13. JJ's Seanad election address I have given in full in Appendix 8, along with the names of his support committee. His maiden speech on May 11 1938 is on record in Column 99 of Vol 21 of the Seanad Reports; I also reproduce this in full in the hypertext support material; it is also hotlinked from the chronological summary of his speeches which I have collected in the 1930s Seanad module of the hypertext.
14. The Irish Association records, in the Northern Ireland Public Record Office, for the period of JJ's Presidency from 1946 to 1954 are extremely sparse, though quite detailed in other respects; it almost looks as if a conscious effort had been made to expunge them, by some hard-core Unionist agent who had never forgiven him for his Civil War in Ulster. I have however done what I could in the hypertext which is overviewed in Appendix 9. He did develop a good relationship with Irene Calvert the Stormont MP and the industrialist Sir Graham Larmour.
15. I have recorded my early political thoughts under the influence of the war when in school in the 1940s module of the political thread. Later when in Trinity College the Marxist influence developed, under the influence primarily of C Desmond Greaves, a London-based Marxist with an Irish family background, a member of the Communist Party of Great Britain, who specialised in the 'Irish Question', writing what has become a standard work The Life and Times of James Connolly, published by Lawrence and Wishart in 1960, followed by Liam Mellows and the Irish Revolution, also published by L&W in 1971; there were also numerous other polemical works.
18. JJ had become President of the Irish Association, succeeding Lord Charlemont the founding President in 1946. His period as President is however very poorly documented. The Kilkenny Debates of 1954, in which Hubert Butler had a hand locally, was a high point of his Presidency, being the first time politicians from both parts of Ireland had appeared on the same platform. I have summarised the Irish Association thread in Appendix 9, and some details of the debates are given in the 1950s module of that thread.
20. JJ made 31 speeches in the Seanad between April 1951 and July 1954. I have abstracted this record and it is available in the support documentation, along with his first and last speeches given in full.
22. The science and society' problem had been addressed in the writings of the Marxist JD Bernal FRS, whose book Science in History, published by Watts (London) in 1954, was influential in the present writer's understanding of the role of science as a catalyst of social change.
23. The Greaves 1950s contacts however were influential in strengthening RJ's interest in the 'national question' and the ending of partition, while the *Skeffington* contact helped to encourage a critical view of the USSR, and to initiate the distancing of RJ from the Irish Workers' League. Greaves needless to say had no use for Skeffington.
24. JJ's attitude to EEC accession was initially in favour of it, publishing a book Why Ireland Needs the Common Market (Mercier Press, Cork, 1962) and then later, in his final years, he was critical with articles and letters to the newspapers.
25. Bishop Berkeley's Querist in Historical Perspective, Dun Dealgan Press, 1970.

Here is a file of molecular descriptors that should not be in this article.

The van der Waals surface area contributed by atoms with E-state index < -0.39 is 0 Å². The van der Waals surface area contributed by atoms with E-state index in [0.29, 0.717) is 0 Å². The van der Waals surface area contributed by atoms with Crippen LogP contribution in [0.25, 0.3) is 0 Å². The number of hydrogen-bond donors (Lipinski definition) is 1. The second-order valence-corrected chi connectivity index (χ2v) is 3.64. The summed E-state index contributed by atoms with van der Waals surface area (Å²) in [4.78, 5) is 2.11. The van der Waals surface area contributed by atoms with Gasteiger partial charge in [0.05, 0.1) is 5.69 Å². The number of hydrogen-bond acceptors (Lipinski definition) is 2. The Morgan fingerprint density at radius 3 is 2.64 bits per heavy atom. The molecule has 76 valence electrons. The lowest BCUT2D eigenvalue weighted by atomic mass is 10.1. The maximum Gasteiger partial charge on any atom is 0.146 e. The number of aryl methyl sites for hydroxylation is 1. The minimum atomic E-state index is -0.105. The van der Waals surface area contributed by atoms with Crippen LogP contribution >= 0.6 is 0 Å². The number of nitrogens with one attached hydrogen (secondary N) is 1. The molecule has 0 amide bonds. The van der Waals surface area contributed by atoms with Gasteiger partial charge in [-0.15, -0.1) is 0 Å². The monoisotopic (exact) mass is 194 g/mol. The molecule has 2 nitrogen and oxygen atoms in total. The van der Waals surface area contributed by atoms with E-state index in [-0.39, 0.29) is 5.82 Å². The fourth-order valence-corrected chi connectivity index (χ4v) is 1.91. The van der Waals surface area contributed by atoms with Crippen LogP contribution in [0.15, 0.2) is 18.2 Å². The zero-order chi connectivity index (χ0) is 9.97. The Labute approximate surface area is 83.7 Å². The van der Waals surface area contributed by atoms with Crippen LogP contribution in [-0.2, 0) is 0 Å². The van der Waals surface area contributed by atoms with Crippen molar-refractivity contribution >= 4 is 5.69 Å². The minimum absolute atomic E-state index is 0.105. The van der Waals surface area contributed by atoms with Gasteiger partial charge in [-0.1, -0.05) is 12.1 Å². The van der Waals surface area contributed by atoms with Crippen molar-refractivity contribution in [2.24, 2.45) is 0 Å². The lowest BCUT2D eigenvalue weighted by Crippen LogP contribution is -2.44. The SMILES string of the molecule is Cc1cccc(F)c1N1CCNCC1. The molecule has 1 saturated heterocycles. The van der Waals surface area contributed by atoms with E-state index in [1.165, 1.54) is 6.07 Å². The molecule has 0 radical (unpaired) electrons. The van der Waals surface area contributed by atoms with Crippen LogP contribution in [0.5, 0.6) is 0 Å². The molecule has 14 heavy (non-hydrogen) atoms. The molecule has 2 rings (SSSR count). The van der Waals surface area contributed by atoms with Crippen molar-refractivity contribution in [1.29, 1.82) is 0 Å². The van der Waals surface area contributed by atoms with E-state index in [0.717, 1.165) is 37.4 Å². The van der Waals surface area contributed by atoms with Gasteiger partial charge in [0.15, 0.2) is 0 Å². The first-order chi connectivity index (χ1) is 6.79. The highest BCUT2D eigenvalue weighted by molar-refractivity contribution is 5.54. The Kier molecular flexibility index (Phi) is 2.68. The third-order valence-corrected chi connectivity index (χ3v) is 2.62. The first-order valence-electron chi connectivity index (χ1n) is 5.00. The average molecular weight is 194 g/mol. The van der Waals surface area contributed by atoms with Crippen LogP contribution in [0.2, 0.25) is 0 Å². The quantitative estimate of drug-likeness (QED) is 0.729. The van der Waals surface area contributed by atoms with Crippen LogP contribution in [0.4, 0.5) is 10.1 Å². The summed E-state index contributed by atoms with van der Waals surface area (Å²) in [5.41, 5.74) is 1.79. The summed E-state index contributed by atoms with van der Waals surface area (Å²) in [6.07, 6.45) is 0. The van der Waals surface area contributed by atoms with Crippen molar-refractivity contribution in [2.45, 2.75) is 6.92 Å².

26. This work has however since been referenced in the context of the 'development economics' domain by Salim Rachid in the Univerity of Illinois, who has identified an 18th century 'Irish School of Economic Development' which included Swift, Berkeley, Molyneux, Dobbs and Prior, the latter two giving the group an important applied-scientific dimension.
27. The Connolly Association in the 1960s, led by Desmond Greaves, was the vehicle for this, and the key issue of the time was the release of the IRA prisoners, the 1950s IRA campaign being over, the people concerned having learned their lesson, and in process of deciding on the need to 'go political'. The idea of Civil Rights as being the key issue in Northern Ireland emerged on the agenda.
28. This enabled me to get into *computer-based problem analysis*, at quite a detailed hands-on level. I go into this in some depth, as it offers another handle on the inductive approach to organisational learning.
30. JJ's death occurred in the middle of the 1972 IFORS (International Federation of Operations Research Societies) conference, which took place in TCD. I was on the international programme committee. I contributed a response to one of the keynote speakers, on the topic of Simulation. This paper was read on my behalf by Maurice Foley (who went on to be Chief Executive of Guinness Peat Avaition), as I was at the funeral.
31. I edited the material from the Irish Times *Science and Technology* column into a book In Search of Techne during the early 1980s, for publication by Tycooley, a firm specialising in servicing the UN development agency market. Unfortunately the firm closed down. I am taking this opportunity to publish the material in the present supportive hypertext.
35. Most of the work with the software firm Irish Medical Systems has been in the socio-technical domain, and I have outlined some of it in the hypertext, in particular that related to case-based reasoning, some of which is included in the book by Bergmann et al, Industrial Applications of Case-based Reasoning, published by Springer Verlag in 1999.
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Copyright Dr Roy Johnston 2003